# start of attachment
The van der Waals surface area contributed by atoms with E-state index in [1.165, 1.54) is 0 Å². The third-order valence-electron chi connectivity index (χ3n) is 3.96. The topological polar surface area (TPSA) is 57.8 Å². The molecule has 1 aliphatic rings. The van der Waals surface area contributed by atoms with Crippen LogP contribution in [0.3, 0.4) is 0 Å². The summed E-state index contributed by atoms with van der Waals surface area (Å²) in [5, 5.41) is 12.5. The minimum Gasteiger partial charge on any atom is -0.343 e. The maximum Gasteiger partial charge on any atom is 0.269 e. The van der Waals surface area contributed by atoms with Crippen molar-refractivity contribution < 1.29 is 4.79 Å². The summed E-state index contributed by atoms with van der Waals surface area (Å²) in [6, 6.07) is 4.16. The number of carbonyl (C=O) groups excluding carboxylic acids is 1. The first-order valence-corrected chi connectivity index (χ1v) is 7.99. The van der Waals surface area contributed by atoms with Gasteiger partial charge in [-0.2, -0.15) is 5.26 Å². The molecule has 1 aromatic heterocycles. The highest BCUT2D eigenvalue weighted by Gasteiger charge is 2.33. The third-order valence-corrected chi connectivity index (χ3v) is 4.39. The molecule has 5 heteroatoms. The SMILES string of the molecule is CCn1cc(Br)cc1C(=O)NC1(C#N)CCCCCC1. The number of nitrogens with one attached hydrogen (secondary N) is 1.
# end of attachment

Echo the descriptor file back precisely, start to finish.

The van der Waals surface area contributed by atoms with E-state index in [1.165, 1.54) is 0 Å². The third-order valence-electron chi connectivity index (χ3n) is 3.96. The topological polar surface area (TPSA) is 57.8 Å². The molecule has 1 aliphatic rings. The van der Waals surface area contributed by atoms with Crippen LogP contribution in [0.3, 0.4) is 0 Å². The summed E-state index contributed by atoms with van der Waals surface area (Å²) in [5, 5.41) is 12.5. The minimum Gasteiger partial charge on any atom is -0.343 e. The maximum Gasteiger partial charge on any atom is 0.269 e. The van der Waals surface area contributed by atoms with Crippen molar-refractivity contribution < 1.29 is 4.79 Å². The summed E-state index contributed by atoms with van der Waals surface area (Å²) in [6, 6.07) is 4.16. The number of carbonyl (C=O) groups excluding carboxylic acids is 1. The first-order valence-corrected chi connectivity index (χ1v) is 7.99. The van der Waals surface area contributed by atoms with Gasteiger partial charge in [-0.2, -0.15) is 5.26 Å². The molecule has 1 aromatic heterocycles. The highest BCUT2D eigenvalue weighted by Gasteiger charge is 2.33. The third-order valence-corrected chi connectivity index (χ3v) is 4.39. The molecule has 5 heteroatoms. The SMILES string of the molecule is CCn1cc(Br)cc1C(=O)NC1(C#N)CCCCCC1. The number of nitrogens with one attached hydrogen (secondary N) is 1.